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4. rpg on March 25, 2013 8:52 AM writes...

#1 - that's when you tell him about the other 30 you didn't have to try...

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5. newnickname on March 25, 2013 11:07 AM writes...

@1 RB Woodweird: During his talk at the 1978 Leermakers Woodward Symposium, Jerry Berson commented on the quinine synthesis and his admiration of the EtONO ring cleavage - oximation that, mechanistically, preserves the carefully constructed cis-piperidine stereochemistry. He said he "always wondered if that was a planned reaction." When RBW took the podium at the end of the day, he replied to many Qs and put Berson's wondering to rest: "Yes, Jerry, it was a planned reaction ... just like the 25 others that we tried before it that failed."

(Quotes are approximate but close. Anybody have the video of that Symposium?)

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6. Anonymous on March 25, 2013 11:22 AM writes...

The best part of that symposium was watching the speakers’ slides melting in the heat of the big projector used. A psychedelic light show appropriate to the 70’s.

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7. esims on March 25, 2013 1:35 PM writes...

Dulbecco predicted the usefulness, we will see if the Broad institute data will help.

about the talk: 1h of remarks about his life and constant insults to former colleagues. It was one of the weirdest talks I ever attended.

btw he has no clue about chemistry, that is why Tsien criticized his "views" about antioxidants (literature cherry picking).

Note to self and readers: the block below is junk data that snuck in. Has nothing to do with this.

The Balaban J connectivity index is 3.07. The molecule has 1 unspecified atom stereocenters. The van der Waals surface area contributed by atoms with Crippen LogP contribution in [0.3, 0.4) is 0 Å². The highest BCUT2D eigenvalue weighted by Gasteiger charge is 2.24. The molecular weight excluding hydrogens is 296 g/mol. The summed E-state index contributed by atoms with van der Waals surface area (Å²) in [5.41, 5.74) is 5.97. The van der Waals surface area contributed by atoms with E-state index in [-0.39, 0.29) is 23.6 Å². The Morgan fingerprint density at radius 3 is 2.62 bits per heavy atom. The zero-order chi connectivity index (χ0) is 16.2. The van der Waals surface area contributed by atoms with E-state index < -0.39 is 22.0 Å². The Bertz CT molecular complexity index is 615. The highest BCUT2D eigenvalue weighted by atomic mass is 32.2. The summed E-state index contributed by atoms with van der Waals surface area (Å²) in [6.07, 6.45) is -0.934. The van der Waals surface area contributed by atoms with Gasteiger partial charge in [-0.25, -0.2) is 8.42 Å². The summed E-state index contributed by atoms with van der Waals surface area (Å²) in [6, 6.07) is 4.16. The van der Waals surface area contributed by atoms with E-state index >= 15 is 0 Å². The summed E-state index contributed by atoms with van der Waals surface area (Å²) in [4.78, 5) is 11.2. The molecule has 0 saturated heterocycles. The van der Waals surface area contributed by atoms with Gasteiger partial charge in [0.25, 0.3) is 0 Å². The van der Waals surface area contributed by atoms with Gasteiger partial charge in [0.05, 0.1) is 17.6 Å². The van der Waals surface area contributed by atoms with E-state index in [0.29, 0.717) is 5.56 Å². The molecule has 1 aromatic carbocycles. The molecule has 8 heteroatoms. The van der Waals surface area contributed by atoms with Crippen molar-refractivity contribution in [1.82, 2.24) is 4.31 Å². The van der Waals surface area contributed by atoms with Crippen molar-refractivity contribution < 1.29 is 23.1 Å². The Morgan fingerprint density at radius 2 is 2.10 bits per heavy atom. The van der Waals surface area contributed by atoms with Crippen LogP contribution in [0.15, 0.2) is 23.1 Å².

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8. chemist on March 25, 2013 8:34 PM writes...

Pharma management doesn't have the stones to let scientists pursue the tough chemistry. They are too impatient and view chemistry departments as something to shut down as soon as they can. They don't understand why a lot of chemists are miserable, it's tough work, dealing with continual failure is emotionally taxing. Things will eventually turn around, the promise of biologics isn't playing out the way it was hoped. Material science has very limited revenue generation capabilities. There is so much chemical space that has yet to be explored. The people with all the money have to invest it somewhere, there is a lot of capital sitting on the sidelines these days. A tiny pill can generate billions in yearly revenues. What else are you going to throw your money at VC's ?? Don't sell all your glassware to the Chinese just yet!

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9. rg0p on March 27, 2013 12:31 PM writes...

@8 chemist: Your optimism is encouraging, but I have a feeling if and when things turn around a lot of us will be too old to do any chemistry (they tell me that already! and I feel it too) and or wanting to return to chemistry!!

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10. Mr gladstone on March 31, 2013 11:44 AM writes...

I always thought he was a genius.